JUAREZ, Mexico (Border Report) — Nine Chihuahua state police officers were arrested Wednesday night on charges of theft, abuse of authority and excessive use of force, the state attorney general’s office said Thursday. Arrest warrants are pending against another two officers for the same offenses.
A Juarez newspaper, however, said the officers are being investigated for the murder of the man whose house they allegedly robbed in January.
The officers were identified only by first name and initials. They are: Francisco Javier H.L., Jose Luis C.O., Jose S.L., Jose Antonio R.G., Julian Antonio G.A., Manuel G.C., Ricardo G.C., Cristobal Isaac A.V. and Luis Alfredo A.C.
The Chihuahua Attorney General’s Office said the state police officers on Jan. 30 abducted a 16-year-old boy, beat him and forced him to guide them to a home in a West Juarez neighborhood near the mountains.
Once there, the officers allegedly broke into the house and took a safe, jewelry, money, cellphones, clothes, several bottles of liquor and various documents including vehicle titles, according to the AG’s office.
The officers allegedly took a vehicle from the home and arrested the minor on drug charges.
That’s where the official account ends. But El Diario reports that the state officers in March allegedly retaliated against the homeowner because he filed a theft complaint against them. The man identified only as Jose Angel M.M. said the agents took more than $20,000 from his home in January.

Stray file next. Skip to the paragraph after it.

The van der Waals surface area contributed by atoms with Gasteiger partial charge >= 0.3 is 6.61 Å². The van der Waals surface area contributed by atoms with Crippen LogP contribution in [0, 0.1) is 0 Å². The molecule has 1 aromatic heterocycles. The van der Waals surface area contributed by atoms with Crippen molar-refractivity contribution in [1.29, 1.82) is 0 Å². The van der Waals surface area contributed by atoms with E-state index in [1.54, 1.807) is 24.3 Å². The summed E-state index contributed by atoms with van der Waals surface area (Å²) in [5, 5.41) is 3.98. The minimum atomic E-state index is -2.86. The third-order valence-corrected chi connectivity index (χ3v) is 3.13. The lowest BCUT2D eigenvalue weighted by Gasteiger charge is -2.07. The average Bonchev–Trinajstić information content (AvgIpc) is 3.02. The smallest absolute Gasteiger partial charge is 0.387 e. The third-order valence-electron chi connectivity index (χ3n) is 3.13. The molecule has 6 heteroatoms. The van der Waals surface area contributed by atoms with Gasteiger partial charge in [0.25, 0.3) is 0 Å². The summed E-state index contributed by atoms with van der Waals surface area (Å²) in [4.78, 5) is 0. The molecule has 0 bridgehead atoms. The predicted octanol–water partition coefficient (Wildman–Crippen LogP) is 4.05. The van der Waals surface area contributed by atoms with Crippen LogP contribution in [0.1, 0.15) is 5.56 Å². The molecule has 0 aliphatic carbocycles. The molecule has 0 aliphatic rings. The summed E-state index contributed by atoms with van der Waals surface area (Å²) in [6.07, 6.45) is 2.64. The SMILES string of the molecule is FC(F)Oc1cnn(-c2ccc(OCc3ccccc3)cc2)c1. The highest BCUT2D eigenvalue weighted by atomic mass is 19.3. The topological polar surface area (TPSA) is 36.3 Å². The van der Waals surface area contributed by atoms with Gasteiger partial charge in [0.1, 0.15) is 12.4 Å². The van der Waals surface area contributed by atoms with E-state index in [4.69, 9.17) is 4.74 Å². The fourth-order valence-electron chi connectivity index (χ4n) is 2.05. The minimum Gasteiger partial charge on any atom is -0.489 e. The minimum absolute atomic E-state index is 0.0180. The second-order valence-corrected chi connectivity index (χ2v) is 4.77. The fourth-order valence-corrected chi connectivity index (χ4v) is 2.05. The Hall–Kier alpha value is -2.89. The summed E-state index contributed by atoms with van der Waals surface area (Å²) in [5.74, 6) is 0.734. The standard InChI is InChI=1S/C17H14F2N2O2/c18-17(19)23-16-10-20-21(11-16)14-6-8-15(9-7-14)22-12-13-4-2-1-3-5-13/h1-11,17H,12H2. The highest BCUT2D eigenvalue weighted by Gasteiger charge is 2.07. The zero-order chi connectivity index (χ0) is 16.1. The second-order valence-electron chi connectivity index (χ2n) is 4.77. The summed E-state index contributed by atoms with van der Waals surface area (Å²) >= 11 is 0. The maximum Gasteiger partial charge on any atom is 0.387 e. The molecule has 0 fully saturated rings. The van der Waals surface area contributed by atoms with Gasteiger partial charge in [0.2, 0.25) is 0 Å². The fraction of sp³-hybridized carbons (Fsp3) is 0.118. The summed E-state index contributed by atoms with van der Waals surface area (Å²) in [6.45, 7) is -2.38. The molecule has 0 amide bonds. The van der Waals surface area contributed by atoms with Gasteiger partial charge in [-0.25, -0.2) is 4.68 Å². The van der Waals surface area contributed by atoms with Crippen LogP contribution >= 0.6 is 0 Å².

El Diario reports that the complainant was found dead on March 22 inside an abandoned car on Camino Real, a highway on the way to the Santa Teresa (N.M.) Port of Entry.
Chihuahua Gov. Javier Corral and Attorney General Augusto Peniche held a Facebook Live press conference on Thursday afternoon but did not take questions from reporters.
Corral said he has increased the pay, training, equipment and benefits for state police officers. He said the arrests show that corruption won’t be tolerated and that public servants who break the law will be prosecuted even if their arrest brings “shame” to their peers or the government.
“These two things go hand in hand: we will recognize the good officers who put their lives at risk and we will punish those who stray from their duties. […] We will rid ourselves of the bad elements in our (public safety) agencies,” the governor said.